Lovecraft constructed a loose myth-cycle of stories, dropping names like Cthulhu, Yog-Sothoth and Nyarlathotep through his tales like so many bread crumbs. But the trail of crumbs Lovecraft left for us leads nowhere. It was never meant to do so. His stories are frequently contradictory in their details about these monstrously alien beings that seeped down to Earth from the furthest depths of space and time. The myth-cycle—named "The Cthulhu Mythos" by Lovecraft’s protégé, August Derleth, but more properly referred to as "Yog-Sothothery" by Lovecraft himself—is full of dangling loose ends and tantalizing hints at vast cosmic truths.

Unlike an author of today, who would be more concerned with retaining rights to their intellectual property, Lovecraft had no qualms about allowing other writers to utilize his concepts and weird, alien beings. These other writers included his peers; Clark Ashton Smith, Frank Belknap Long, Robert E. Howard, and a number of protégés such as Derleth, Bloch, Kuttner and others who became the first "Lovecraft Circle."

So began a grand tradition of authors borrowing Lovecraft’s concepts; in many cases, expanding upon them and adding their own spices to the fictional stew. The original Lovecraft Circle inspired others, and now there are literally thousands of stories comprising the "Cthulhu Mythos." However, many have missed the point that the true horror in Lovecraft’s fiction lies in the unknowable, the mystery of a vast and infinitely strange cosmos. There have been numerous attempts to codify and catalogue the entities of his cosmology, to present a cosmic genealogy as it were; these attempts have for the most part been unsuccessful.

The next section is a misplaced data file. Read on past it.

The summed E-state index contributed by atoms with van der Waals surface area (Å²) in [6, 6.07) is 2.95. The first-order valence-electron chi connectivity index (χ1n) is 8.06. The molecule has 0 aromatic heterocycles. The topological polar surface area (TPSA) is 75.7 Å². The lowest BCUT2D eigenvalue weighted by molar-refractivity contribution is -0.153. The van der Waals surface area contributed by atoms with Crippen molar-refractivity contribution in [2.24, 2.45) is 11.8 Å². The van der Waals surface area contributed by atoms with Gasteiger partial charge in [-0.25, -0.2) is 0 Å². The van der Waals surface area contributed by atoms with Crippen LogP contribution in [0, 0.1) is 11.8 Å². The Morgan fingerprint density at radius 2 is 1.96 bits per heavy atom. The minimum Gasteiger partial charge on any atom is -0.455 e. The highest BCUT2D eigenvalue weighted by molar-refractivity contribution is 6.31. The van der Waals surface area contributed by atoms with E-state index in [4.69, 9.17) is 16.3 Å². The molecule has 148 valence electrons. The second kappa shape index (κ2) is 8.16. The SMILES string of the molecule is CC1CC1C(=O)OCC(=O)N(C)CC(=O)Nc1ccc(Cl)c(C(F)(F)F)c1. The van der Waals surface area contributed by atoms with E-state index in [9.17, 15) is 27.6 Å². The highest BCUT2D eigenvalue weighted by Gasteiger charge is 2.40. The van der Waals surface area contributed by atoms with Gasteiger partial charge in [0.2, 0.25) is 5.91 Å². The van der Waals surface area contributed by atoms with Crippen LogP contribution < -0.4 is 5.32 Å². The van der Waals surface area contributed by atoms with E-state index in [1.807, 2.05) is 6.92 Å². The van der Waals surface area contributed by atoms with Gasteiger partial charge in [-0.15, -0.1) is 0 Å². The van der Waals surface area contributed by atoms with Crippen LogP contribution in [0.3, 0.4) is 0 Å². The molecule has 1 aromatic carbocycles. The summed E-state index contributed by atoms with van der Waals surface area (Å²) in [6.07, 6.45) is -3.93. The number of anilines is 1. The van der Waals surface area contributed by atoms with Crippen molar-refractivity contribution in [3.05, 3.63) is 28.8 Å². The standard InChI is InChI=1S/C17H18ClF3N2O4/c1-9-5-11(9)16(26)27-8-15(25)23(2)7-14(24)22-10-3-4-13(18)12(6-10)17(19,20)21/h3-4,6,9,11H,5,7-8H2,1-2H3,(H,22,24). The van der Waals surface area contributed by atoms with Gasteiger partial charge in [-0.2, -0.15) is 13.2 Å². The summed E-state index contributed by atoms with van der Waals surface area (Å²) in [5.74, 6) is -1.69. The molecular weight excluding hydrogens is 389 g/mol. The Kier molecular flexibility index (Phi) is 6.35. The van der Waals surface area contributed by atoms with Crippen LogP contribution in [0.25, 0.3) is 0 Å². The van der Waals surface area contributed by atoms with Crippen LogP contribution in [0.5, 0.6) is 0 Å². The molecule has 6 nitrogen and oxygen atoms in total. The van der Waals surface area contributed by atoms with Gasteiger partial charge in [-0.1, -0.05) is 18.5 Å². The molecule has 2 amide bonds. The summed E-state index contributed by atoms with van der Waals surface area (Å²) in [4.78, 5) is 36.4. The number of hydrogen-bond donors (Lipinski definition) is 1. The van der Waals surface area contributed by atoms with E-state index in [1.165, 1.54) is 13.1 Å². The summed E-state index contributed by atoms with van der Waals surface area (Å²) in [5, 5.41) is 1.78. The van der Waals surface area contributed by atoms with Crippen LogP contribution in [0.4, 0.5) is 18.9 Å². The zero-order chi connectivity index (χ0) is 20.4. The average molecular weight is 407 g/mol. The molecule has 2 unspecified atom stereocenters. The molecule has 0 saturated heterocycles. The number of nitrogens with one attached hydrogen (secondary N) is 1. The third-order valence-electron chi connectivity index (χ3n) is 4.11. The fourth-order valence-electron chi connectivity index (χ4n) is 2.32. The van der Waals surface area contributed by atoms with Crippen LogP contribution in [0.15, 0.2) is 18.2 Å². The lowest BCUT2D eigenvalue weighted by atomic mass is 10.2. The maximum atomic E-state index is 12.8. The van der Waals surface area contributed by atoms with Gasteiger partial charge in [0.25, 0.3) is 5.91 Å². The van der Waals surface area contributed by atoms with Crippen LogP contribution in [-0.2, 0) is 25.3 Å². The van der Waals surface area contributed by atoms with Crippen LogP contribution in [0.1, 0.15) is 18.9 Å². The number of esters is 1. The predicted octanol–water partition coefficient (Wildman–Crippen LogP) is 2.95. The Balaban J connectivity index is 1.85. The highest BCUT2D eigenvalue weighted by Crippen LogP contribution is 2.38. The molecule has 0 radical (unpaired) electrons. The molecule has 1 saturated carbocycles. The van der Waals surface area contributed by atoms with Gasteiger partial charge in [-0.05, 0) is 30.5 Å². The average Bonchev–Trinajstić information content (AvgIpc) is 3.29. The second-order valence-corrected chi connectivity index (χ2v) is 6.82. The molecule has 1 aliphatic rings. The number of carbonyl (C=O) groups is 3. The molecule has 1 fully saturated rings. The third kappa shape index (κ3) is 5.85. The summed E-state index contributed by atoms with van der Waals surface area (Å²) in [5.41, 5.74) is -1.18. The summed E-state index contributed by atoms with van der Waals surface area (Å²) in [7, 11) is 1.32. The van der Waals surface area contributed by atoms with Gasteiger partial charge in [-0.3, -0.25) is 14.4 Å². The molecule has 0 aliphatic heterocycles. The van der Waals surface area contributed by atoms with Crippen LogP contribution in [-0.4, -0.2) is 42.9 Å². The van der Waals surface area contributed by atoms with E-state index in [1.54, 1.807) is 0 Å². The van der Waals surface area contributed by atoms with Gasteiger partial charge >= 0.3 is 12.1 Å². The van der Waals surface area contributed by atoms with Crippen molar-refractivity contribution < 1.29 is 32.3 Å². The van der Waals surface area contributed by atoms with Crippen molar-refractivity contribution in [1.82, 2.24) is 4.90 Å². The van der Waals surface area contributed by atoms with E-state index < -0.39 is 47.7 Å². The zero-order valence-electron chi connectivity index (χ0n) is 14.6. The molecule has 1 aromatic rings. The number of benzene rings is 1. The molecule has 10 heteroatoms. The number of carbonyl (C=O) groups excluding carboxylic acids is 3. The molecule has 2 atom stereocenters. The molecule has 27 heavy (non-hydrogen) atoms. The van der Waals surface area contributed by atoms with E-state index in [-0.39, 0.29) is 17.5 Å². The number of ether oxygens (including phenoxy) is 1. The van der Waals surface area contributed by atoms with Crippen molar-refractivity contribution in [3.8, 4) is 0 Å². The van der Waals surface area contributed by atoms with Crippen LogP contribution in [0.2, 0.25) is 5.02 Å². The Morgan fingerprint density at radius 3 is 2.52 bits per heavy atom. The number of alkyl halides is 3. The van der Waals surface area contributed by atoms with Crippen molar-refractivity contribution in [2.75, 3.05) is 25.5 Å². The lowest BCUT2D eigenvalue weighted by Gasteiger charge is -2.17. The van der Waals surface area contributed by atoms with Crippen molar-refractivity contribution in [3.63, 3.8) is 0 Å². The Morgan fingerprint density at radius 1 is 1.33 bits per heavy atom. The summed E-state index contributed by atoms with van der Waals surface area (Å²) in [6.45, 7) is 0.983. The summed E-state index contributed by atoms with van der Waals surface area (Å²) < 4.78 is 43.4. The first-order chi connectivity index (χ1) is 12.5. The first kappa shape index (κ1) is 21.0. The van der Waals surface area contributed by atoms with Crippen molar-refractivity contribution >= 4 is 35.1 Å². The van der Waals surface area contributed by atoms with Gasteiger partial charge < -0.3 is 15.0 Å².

These authors, not being nearly as inventive as the members of the original Lovecraft Circle, have fallen victim to the tendency to merely throw in a few Lovecraftian beasties and the Necronomicon. These pastiches are not even so much derivative of Lovecraft, but of others who followed him, such as Derleth, and as such have fallen into hidebound rhythms: Seeker after occult lore discovers unspeakable volume of ancient lore, conjures up Cthulhu and all Hell breaks loose. Many of the authors of these pastiches are not even familiar with other works in the horror field, and thus have no connection to Lovecraft’s own inspirations, such as Lord Dunsany, Arthur Machen and M. R. James.

For this collection we are looking for new tales dealing with Lovecraft’s themes and creations. We have no need of pastiche; we need literary, forward-thinking stories told with the authors’ own voices. As a touchstone we recommend authors look to breakthrough, landmark anthologies such as Dark Forces or even Dangerous Visions. Our one caveat is that heavy sexual content is not appropriate, considering this volume will be part of Del Rey’s uniform set of Lovecraft trade paperbacks, and will be widely read by teenagers. Nothing more than a hard "R," if you will.

We have extremely limited space for open submissions, so we can afford to be extremely picky. Do not send us something unless you are certain it is your absolute best work. The rewards will be great; this book will likely remain in print, and earning royalties, for a very long time.

Stories should be between 5000 – 10,000 words in length.


Q: What makes Children of Cthulhu philosophically different from other Lovecraftian anthologies currently available?

Benjamin Adams: We were determined not to rely on pastiche and the usual Lovecraftian tropes, especially long litanies of Cthulhoid names and mysterious tomes of forgotten lore. There has been altogether too much of that in the past. We wanted stories that would stand on their own to readers who had never read Lovecraft before. And, again, for the most part I believe we were successful.

It's really all set forth in the introduction to the volume.

John Pelan: As above, we solicited writers that we knew had a great understanding of Lovecraft's work and themes and would be likely to bring their own approach to the Mythos.

Q: Did Children of Cthulhu come out as well as you had hoped or expected?

Benjamin Adams: I'm still a bit too close to the project to have an unbiased take on it. At this point I believe I'm being hypercritical of a couple of aspects . . . what they are I will leave unsaid.